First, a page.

Mary Chadwell's distinctive miniature paintings have been shown in countless exhibits in Nevada and across the United States, including the Smithsonian Institution. Her skills as a miniaturist, including resilient eyesight, dexterity, and patience, are reflected in still lifes including locales ranging from Lake Tahoe to Pyramid Lake to Lamoille Canyon and in studies of Nevada characters.
Born in 1914, Chadwell grew up in Utah; her father was employed with the railroad until the family moved to Gerlach, Nevada, in 1933, after her high school graduation. The origins of her art are lodged in her early memories: sculpting with plasticine clay at the age of eight and harsh criticism of a painting of snapdragons that her teacher described as a "blob of nothing." During her junior year in high school, however, Chadwell was recognized as the "most promising artist," for which she received a box of oil paints.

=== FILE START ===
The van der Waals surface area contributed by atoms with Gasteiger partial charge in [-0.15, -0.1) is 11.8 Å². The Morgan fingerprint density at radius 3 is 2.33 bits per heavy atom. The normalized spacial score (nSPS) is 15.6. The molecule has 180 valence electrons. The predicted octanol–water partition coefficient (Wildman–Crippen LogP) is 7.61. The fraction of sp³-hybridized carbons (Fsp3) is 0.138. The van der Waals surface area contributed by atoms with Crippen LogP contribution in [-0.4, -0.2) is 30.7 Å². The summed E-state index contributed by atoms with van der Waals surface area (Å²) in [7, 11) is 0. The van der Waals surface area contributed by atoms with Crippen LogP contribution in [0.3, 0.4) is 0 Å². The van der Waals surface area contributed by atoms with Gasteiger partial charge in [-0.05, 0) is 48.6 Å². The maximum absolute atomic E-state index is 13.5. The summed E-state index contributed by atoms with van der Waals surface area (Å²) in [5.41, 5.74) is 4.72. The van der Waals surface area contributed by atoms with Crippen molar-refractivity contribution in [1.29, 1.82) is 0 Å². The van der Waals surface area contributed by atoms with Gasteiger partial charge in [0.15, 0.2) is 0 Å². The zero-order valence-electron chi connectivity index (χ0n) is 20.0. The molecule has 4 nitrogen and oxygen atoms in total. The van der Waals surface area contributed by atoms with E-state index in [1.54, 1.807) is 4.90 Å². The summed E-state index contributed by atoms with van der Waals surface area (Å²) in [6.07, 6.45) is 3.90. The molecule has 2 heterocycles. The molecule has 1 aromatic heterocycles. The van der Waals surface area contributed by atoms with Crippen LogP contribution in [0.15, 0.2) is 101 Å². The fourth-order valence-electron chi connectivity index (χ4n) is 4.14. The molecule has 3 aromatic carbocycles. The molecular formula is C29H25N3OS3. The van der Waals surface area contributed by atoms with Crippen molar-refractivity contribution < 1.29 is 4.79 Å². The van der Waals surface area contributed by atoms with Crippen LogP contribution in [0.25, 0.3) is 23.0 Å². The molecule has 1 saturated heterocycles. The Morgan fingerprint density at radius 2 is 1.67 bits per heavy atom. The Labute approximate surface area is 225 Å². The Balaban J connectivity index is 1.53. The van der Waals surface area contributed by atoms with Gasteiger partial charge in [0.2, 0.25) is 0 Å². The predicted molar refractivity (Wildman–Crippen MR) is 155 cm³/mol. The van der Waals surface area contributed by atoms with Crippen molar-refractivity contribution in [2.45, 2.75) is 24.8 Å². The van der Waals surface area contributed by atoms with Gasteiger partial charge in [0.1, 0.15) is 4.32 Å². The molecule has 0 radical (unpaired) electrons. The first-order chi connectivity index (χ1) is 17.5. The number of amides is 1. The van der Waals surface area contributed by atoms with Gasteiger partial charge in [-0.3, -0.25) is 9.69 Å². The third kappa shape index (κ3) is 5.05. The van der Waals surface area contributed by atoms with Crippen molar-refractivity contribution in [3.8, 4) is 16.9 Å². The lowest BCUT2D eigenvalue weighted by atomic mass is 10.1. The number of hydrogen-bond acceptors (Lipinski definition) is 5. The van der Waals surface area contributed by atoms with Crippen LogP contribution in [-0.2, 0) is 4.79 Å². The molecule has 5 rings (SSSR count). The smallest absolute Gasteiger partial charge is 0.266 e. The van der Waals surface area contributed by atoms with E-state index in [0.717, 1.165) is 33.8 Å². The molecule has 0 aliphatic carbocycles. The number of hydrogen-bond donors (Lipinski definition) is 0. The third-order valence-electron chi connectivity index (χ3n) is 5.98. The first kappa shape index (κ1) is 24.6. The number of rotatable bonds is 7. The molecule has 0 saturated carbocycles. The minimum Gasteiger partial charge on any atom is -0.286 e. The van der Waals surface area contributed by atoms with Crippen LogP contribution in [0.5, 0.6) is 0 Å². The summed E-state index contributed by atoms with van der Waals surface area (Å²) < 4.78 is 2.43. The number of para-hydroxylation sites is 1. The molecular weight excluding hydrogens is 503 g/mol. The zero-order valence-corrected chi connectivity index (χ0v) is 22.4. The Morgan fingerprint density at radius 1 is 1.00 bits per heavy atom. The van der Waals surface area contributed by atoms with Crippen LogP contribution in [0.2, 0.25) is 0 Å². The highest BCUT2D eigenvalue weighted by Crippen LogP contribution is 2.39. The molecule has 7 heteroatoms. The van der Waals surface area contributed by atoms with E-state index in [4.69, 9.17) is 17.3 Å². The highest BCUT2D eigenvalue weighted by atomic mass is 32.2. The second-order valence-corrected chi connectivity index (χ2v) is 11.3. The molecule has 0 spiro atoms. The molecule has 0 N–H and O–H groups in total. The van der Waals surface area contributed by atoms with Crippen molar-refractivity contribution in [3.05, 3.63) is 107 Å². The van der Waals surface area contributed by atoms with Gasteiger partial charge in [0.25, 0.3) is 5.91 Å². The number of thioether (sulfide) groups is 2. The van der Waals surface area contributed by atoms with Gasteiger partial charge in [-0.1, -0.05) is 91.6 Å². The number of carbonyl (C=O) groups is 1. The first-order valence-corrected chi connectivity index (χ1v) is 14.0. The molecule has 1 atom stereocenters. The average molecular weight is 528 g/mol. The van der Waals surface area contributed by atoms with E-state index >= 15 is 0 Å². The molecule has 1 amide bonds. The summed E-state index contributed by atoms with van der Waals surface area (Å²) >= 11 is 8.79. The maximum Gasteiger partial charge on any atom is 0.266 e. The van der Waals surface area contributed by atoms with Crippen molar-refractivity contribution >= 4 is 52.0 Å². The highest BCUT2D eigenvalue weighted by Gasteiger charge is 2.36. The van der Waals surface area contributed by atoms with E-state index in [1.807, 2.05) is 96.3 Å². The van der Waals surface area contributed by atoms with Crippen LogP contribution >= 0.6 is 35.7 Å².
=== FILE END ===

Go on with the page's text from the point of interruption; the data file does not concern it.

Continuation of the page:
Chadwell began studying painting seriously in 1963, first with Dr. Raymond Brose (San Jose State College) and later with Jim McCormick (University of Nevada, Reno). Chadwell continued to sharpen her skills in workshops conducted by California artists Richard Yip (1919-1981), George Post (1906-1997) and Dong Kingman (1911-2000). Chadwell was recognized in 1995 when her delicate oil on ivory portrait titled "Everen," at a mere 3 3/8" x 2 3/8", won Best of Show out of 740 entries in the 1995 Miniature Art Society of Florida national exhibition. Though her final product is small, Chadwell says, "It takes just as many hours and as much work to do a miniature as a full size painting, because I use a very small brush."
Chadwell is associated with a number of art organizations in the Reno area, notably the Artists Co-operative of Reno where she has been featured in numerous solo and two-person exhibitions. She has also had lengthy affiliations with the Latimer Art Club, National League of Penwomen, and Nevada Art Association. She is one of ten founding members of the Miniature Artists of America.